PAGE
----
The man killed during a spate of knife attacks in Birmingham on Sunday has been named as Jacob Billington.
The 23-year-old was out with school friends when he was fatally stabbed in the city centre.
Mr Billington was among eight victims to be targeted during the rampage which left another man and a woman fighting for their lives.
On Monday, his family issued a statement paying tribute to the “caring and wonderful” young man.
It read: “Jacob was the light of our life and we have been devastated by his loss.
“He was a funny, caring and wonderful person who was loved by every single person he met.
“He lit up every room with his boundless energy and witty humour and the loss of such a special person will be felt by all who knew him for years to come.
“We ask that our privacy is respected during this difficult time.”
A 30-year-old man and a 22-year-old woman remain critically injured in hospital, following the attack.
Four others, three men and a woman were also injured.
West Midlands Police launched a major manhunt for the knifeman, later releasing CCTV footage of the suspect.
At around 4am on Monday, a 27-year-old man was arrested on suspicion of murder and seven counts of attempted murder.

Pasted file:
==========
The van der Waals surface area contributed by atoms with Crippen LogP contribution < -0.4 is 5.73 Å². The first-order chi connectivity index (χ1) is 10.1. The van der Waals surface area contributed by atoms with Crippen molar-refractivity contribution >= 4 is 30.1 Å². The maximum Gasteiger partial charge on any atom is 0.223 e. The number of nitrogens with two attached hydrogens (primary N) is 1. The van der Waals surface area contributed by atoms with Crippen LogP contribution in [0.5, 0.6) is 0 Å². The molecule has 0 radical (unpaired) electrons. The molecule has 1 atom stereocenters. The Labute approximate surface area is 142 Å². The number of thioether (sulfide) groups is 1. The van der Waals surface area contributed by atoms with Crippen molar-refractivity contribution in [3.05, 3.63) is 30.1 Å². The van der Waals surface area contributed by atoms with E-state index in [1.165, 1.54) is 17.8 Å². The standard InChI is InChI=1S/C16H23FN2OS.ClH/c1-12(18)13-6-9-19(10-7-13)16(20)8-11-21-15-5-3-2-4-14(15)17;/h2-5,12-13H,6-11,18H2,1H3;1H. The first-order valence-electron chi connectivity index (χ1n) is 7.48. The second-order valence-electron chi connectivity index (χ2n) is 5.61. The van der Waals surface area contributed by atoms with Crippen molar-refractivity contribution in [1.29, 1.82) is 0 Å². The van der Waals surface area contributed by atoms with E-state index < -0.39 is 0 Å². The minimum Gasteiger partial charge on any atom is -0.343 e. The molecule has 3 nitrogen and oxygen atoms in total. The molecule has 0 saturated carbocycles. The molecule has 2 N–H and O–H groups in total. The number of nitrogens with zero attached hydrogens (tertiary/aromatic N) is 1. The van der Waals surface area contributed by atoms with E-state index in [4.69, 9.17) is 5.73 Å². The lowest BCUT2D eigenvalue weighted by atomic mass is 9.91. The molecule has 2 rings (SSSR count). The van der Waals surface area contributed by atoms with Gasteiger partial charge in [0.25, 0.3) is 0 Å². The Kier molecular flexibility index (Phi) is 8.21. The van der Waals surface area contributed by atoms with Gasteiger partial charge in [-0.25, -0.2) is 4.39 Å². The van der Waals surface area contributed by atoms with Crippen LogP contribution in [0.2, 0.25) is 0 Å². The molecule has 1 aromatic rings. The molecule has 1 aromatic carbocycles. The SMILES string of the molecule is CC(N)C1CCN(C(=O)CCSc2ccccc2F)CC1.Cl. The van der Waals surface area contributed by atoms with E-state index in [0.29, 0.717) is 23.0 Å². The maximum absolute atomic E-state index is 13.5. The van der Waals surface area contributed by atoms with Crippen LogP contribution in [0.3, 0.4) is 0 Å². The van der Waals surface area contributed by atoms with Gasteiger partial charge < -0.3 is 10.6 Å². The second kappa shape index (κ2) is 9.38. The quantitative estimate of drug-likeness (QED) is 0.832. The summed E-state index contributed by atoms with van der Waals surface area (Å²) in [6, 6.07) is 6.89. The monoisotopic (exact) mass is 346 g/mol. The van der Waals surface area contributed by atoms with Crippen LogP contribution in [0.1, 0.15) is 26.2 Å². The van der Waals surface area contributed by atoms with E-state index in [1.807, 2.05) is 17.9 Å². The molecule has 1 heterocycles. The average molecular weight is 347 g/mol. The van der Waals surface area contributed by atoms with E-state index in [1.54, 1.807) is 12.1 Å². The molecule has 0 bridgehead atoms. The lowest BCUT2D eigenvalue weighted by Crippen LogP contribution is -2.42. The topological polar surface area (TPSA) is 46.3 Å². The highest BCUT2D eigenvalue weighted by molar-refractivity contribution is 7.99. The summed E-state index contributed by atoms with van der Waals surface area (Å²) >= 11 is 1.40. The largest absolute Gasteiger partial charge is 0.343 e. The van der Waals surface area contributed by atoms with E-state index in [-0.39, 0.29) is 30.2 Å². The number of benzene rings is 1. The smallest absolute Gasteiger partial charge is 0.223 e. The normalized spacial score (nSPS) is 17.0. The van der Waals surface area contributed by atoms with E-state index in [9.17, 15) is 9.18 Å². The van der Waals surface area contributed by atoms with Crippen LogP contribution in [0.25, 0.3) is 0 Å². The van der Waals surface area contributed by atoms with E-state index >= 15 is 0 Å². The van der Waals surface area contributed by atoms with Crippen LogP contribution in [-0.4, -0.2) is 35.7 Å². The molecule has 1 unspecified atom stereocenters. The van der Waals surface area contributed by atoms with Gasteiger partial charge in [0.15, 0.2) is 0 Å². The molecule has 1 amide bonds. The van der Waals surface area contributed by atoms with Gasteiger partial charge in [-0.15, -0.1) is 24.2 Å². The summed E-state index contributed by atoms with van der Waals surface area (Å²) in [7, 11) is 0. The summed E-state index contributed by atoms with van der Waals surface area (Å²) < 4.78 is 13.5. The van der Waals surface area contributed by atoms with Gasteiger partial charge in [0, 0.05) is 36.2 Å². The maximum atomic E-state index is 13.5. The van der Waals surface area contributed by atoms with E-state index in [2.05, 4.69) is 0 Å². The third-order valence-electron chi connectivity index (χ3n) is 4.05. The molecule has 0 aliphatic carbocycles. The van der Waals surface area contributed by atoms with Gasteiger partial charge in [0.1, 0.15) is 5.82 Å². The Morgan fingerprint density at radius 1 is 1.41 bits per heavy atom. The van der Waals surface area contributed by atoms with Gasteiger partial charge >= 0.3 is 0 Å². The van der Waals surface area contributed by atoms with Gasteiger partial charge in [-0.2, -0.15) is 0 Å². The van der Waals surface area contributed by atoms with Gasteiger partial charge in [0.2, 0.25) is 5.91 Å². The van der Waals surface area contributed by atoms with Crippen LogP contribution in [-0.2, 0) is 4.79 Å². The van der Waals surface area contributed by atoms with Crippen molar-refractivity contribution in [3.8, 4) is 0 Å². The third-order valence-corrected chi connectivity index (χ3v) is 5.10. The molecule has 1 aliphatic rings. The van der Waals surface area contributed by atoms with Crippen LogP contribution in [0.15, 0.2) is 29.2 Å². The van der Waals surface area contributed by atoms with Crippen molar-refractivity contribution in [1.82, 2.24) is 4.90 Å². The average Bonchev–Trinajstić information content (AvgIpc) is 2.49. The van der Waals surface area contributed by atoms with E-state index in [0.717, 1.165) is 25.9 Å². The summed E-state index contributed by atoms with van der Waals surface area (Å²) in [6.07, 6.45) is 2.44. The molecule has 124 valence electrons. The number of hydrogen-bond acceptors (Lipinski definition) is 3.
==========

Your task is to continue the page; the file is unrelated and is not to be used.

But the force is facing criticism of its response to the attacks, including why the attacker was allowed to wander the city for more than 90 minutes.
West Midlands Police and Crime Commissioner David Jamieson told Times Radio there would be an examination of police performance following Sunday’s stabbings.
Asked whether it seemed extraordinary that an attacker could go on a rampage for two hours in Britain’s second city, he said: “It does, and that is a question I will be asking once a person is in custody, then we need to reflect on the whole incident.
“What we want to know, the police will look at this closely, we want to know that, if something similar happened again, how we avoid it if we can.
“Yes there will be questions asked, there will be, if you like, debriefings on the whole thing and if necessary we will have to look at any different approach we take to policing.
“Everything will be done, there will be a thorough investigation, and we will look for any lessons that need to be learned, we will learn those lessons.
“But as I’ve seen up to now the police have acted very swiftly and very professionally.”
Chief Superintendent Steve Graham said the force’s “thoughts and sympathies are with Jacob’s family and friends.”
He continued: “Equally the families of the other victims have been left devastated by the events of Sunday morning and we are working hard to discover what led to the apparently random attacks
“We have no suggestion that the motive was either racial, homophobic or gang-related.”